While Congress was drumming up support last Friday for the American Hope Act — a bill to protect and end the threat to DACA (Deferred Action for Childhood Arrivals, aka DACA, or the Dream Act) — I was in Philadelphia meeting Cheska Mae Perez.
Perez isn’t a Latino name. She’s 19, a Filipino immigrant, whose example speaks to the power of DACA.
We were both among the six finalists at the Asian American Journalists Association’s first Story Slam, and her story caught my attention.
Perez is undocumented and not afraid to talk about it publicly.
“There’s nothing to hide,” said Perez, who came here with her parents on a legal visa that was not renewed when her family experienced a job loss. Understanding that has helped her overcome any fear or guilt about her status. Or any hesitation to talk about it. “There’s nothing to be guilty about,” Perez said. “It was not my fault. It was no one’s fault. We were stuck in a situation that became our reality. And that’s a lot of people’s reality as well.”
The silver lining in her situation? Perez will be starting college in August on a full ride at Franklin and Marshall College in Pennsylvania, where tuition is more than $60,000 a year.
But it’s only because she was a DACA recipient that she was eligible for a new partnership the school had with the Golden Door Scholars program.
Started by Red Ventures CEO Ric Elias in 2013, it began by giving scholarships to 11 DACA recipients in its first year.
This year, the incoming class of scholarship winners has grown to 66 recipients with Perez one of the lucky ones — DACA recipients all.
Overall, nearly 800,000 people have received DACA benefits and it’s not even everyone who is eligible to apply.
Fear keeps many people from coming forward, admitting they are here illegally and going through a required background check.
And now with Texas setting September 5 as a deadline before it proceeds with its legal challenge to DACA, there may be more reason to fear.
But not for Perez.
She remains hopeful and is actually encouraging more undocumented students to come forward.
“There are more resources available to you as a student if you’re DACA,” she said.
She’s her own best example.
In her research leading up to college, Perez found many other bureaucratic barriers to undocumented students, such as the inconsistent ways schools’ treat their applications. Some required her to file as an international student, where she would have to pay full tuition. Others allowed her to file a normal resident application.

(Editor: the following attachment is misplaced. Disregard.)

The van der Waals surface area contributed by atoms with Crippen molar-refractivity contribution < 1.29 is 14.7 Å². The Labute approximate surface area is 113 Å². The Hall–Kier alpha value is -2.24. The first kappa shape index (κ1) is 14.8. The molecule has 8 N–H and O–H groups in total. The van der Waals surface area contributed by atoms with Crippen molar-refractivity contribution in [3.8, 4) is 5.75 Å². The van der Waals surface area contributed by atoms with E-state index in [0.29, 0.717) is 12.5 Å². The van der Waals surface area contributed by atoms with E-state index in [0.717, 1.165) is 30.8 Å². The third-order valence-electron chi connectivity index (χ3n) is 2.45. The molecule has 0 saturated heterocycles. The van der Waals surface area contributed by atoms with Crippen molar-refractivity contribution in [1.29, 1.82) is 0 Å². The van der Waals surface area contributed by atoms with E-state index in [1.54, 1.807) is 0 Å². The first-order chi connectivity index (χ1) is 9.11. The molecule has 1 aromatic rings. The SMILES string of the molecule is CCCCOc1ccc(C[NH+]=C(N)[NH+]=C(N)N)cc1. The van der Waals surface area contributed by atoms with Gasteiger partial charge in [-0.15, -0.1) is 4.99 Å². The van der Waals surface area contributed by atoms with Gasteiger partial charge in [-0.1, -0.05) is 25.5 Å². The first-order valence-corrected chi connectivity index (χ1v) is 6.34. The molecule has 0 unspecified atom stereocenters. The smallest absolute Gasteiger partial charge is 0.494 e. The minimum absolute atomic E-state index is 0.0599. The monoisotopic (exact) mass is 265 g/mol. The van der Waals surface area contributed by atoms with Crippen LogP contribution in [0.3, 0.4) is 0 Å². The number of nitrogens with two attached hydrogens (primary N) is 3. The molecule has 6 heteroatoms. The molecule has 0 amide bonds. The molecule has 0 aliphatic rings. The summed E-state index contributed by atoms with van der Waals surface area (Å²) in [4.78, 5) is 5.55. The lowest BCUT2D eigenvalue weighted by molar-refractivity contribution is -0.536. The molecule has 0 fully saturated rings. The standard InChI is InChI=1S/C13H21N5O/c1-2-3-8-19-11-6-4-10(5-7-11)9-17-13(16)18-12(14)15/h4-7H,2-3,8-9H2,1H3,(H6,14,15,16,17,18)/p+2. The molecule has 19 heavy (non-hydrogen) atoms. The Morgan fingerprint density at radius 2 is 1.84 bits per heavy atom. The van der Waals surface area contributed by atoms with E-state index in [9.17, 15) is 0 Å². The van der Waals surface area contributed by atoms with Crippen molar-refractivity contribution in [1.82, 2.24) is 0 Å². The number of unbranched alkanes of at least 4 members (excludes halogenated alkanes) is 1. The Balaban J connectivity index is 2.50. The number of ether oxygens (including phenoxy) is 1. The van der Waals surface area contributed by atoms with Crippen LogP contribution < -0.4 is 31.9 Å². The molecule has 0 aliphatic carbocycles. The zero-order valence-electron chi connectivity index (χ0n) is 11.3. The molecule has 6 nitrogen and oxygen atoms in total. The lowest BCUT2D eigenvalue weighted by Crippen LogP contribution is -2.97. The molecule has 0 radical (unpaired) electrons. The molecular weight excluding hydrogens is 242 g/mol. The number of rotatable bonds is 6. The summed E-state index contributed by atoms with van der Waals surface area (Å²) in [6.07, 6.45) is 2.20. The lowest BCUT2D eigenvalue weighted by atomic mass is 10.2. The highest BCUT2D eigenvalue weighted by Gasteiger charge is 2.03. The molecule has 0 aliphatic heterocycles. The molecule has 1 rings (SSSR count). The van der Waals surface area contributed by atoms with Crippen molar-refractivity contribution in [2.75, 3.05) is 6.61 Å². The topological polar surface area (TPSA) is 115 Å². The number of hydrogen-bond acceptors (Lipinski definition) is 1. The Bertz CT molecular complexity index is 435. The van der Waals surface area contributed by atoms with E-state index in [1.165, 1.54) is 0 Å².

But that wasn’t the biggest problem.
“I deferred college for two years because it took me two years to find resources,” Perez said. “I was admitted to many schools, but I didn’t enroll because of a lack of financial aid.”
So Perez did what any undocumented student with computing skills would do. She developed a scholarship search engine for undocumented students — those with DACA or not. But also for anyone.
And it works.
Through it she found the Golden Door scholarships for herself, and it was at that program’s recent summit in South Carolina that she was able to meet with other scholars from past years, as well as mentors from Red Ventures who are committed to the success of the scholars.
Now just before her freshman year begins, Perez is planning to make the search program that helped her available to others.
“It was originally just for my younger sibling,” Perez said. “But I want to help my community, too.”
She sees it as a way of “giving back.” Stay tuned for its release.
It’s one undocumented student’s tale, but another example that the DREAMERS of DACA are for real.
“We are contributing members of society,” Perez said.
As for the AAJA story slam?
Perez didn’t finish among the top three for a cash prize, but she didn’t mind. She’s already won the biggest prize of her life so far, that full ride scholarship. And she’s still working on an amazing first chapter of her larger story, as she enters the golden doors of higher ed.
As the political arena starts heating up over DACA, anyone with doubts need only look at our undocumented resources like Perez.
She’s proof, DACA is well worth preserving.
Emil Guillermo is an award-winning journalist and commentator. He writes for the Asian American Legal Defense and Education Fund blog at http://www.aaldef.org/blog